Icons of Premiership life
By Daniel Owens
Getting off the coach, you are surrounded by icons of Premiership life. Dodgy merchandise stalls, murmuring ticket touts and, most horrific of all, glossy programmes for an exorbitant £3. Three bloody quid for five pages of regurgitated pen pics of our beloved Golden Boys, written by Chelsea 'legend', Eddie Niedswicki.
You are forced to walk through the corporate dream world that is Chelsea Village, a plush hotel, upmarket fish restaurants, exclusive bars, you almost forget you are meant to be at a football match.
On entering the ground you are confronted by yet more merchandise - £3 hot dogs (plus 50p for a slice of cold processed cheese), and Chelsea TV blaring out to all and sundry. The latter did provide some amusement, however, as they were showing the Blues demolish L*t*n 4-0 in the FA Cup semi-final a few years back. The cheers echoed around the intriguing labyrinth of the East Stand Concourse as Peacock rifled home his second. Bemused Blues looked on in silent bewilderment.
Taking our seats in the latest plastic-orientated stadium we have encountered on our travels, I felt a rare sensation of confidence creep into my somewhat oversized stomach. We may go down, I thought, but we're gonna go down bloody well fighting, starting today.
Mind you, some of this confidence faded rather sharply as Chelsea took to the field, Deschamps, Desailly, Poyet, Zola, how exactly did we beat them all those long, cold months ago?
Within ninety seconds my confidence was shattered. A free kick whipped in from the left caught us sleeping, the towering Desailly holding off the challenge of two Hornet defenders to head unceremoniously past the despairing right hand of the recalled Chamberlain in the Watford goal. 1-0. First of many?
Well, no. What followed was pulsating attacking football worthy of the upper echelons of the Premiership. Chelsea had the better of the first twenty minutes and could have added to their early goal. Poyet and Flo both having chances and Chamberlain pulling off a wonderful save from, I think, Zola.
We responded in a style reminiscent of last season's surge to Wembley. Refusing to acknowledge the plethora of stars on the other side we tore into them, giving everything in our artillery. Smart led the line superbly, his movement sharp and strength impressive. He was backed up by the excellent Hyde, who has shown in recent weeks that he really does have the ability to play, and play well, at this level. At the back Page, Gibbs and the imposing Williams looked composed and assured. We looked like we belonged in the Premiership.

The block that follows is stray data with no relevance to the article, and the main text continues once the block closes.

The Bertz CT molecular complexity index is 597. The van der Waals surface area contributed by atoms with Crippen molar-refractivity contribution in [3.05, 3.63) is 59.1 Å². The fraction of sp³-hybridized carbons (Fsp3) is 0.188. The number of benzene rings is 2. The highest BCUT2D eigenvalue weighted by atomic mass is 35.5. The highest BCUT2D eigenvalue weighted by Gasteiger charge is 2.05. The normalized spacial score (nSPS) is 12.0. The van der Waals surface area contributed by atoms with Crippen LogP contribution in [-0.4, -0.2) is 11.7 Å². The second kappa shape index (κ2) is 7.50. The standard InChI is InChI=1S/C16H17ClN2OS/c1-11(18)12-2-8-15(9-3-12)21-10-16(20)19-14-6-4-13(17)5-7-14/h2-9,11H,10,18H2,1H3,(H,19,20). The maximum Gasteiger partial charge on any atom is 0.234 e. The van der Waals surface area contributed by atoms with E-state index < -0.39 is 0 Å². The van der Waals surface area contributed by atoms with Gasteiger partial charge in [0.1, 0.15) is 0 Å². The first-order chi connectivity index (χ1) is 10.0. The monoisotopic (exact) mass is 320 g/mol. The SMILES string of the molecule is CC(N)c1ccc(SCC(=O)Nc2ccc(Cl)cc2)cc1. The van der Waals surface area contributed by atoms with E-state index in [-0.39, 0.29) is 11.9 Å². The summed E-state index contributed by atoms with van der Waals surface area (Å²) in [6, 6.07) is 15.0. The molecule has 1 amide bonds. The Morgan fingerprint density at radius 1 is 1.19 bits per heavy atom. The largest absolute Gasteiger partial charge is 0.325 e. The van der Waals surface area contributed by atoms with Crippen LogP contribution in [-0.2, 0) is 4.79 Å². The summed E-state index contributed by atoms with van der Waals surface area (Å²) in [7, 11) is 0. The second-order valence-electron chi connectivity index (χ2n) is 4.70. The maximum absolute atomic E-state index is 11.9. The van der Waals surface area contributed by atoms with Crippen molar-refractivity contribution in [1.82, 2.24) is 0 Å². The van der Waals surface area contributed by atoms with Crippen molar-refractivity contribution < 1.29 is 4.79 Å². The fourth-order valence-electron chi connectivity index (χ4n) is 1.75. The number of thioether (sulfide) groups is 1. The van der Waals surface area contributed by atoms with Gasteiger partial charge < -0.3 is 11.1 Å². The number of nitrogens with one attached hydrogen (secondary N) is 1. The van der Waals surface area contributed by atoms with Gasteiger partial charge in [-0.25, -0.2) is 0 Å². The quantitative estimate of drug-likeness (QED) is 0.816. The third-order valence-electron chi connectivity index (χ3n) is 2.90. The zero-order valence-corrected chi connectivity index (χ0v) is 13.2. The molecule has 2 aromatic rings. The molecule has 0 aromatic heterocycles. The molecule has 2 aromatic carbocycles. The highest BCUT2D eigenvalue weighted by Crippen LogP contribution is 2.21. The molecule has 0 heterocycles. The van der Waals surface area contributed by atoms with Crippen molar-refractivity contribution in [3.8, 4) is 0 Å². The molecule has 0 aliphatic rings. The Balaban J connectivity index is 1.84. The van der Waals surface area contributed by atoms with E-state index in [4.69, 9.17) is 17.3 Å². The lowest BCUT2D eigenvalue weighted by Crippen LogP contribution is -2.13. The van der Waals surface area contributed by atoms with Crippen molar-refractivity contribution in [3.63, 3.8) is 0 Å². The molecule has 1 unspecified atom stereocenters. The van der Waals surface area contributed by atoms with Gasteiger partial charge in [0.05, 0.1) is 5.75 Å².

We began to launch raid after raid on the Chelsea penalty area, Kennedy providing useful width down the left. Indeed, it was from this side that so nearly came the equaliser. Kennedy's cross eluded Wooter and it fell to Smart, who volleyed against the crossbar before Williams scuffed the rebound against a post.
This only served to spur us on and soon we had drawn level. Helguson's acrobatic volley drew a scrambling save from de Goey and Smart gleefully rammed home the rebound. 1-1. Game on.
We continued to press as half time drew ever closer, Kennedy's 35-yard bullet flying inches wide. At the whistle we sung our heroes off the park while the suits to our right checked their share dealings...probably! The Chelsea fans contributed little to the atmosphere and did not even applaud their team back into the fray for the second half. Needless to say, the Golden Boys reappeared to a rapturous welcome.
The second half started as the first had ended, constant Watford pressure. Incisive passing from the midfield, excellent linking from the front two, we were looking genuinely dangerous. Smart twice went close, Wooter weaved his customary, sometimes frustrating magic, and Bonnot probed to good effect. Steve Palmer even brought a comedy save from the clown de Goey after a hopelessly mishit cross.
Yellow shirts poured into the Chelsea area, desperate to get that oh-so-vital goal. But herein lay the problem, with so many forward we were woefully short at the back and one sublime volleyed pass from the aging Deschamps was all it took to put the ever-willing Petrescu in the clear. The diminutive Romanian scampered down the right before delivering a sumptuous ball to the head of the onrushing Harley at the far post. His header was crisp and sailed into the top corner.
So, 2-1 down, out for the count surely? Er, no, this is Watford, remember. We battled to the end, Helguson turning Desailly brilliantly before firing straight at de Goey. Kennedy's left boot taking aim from long range and Smart continuing to impress. But there was no way back.
Yet another defeat, but we certainly did enough for a point, maybe all three. We remain ten points adrift and will go down, but next season could be very, very interesting. (And I won't have to fork out three quid for a bloody programme!)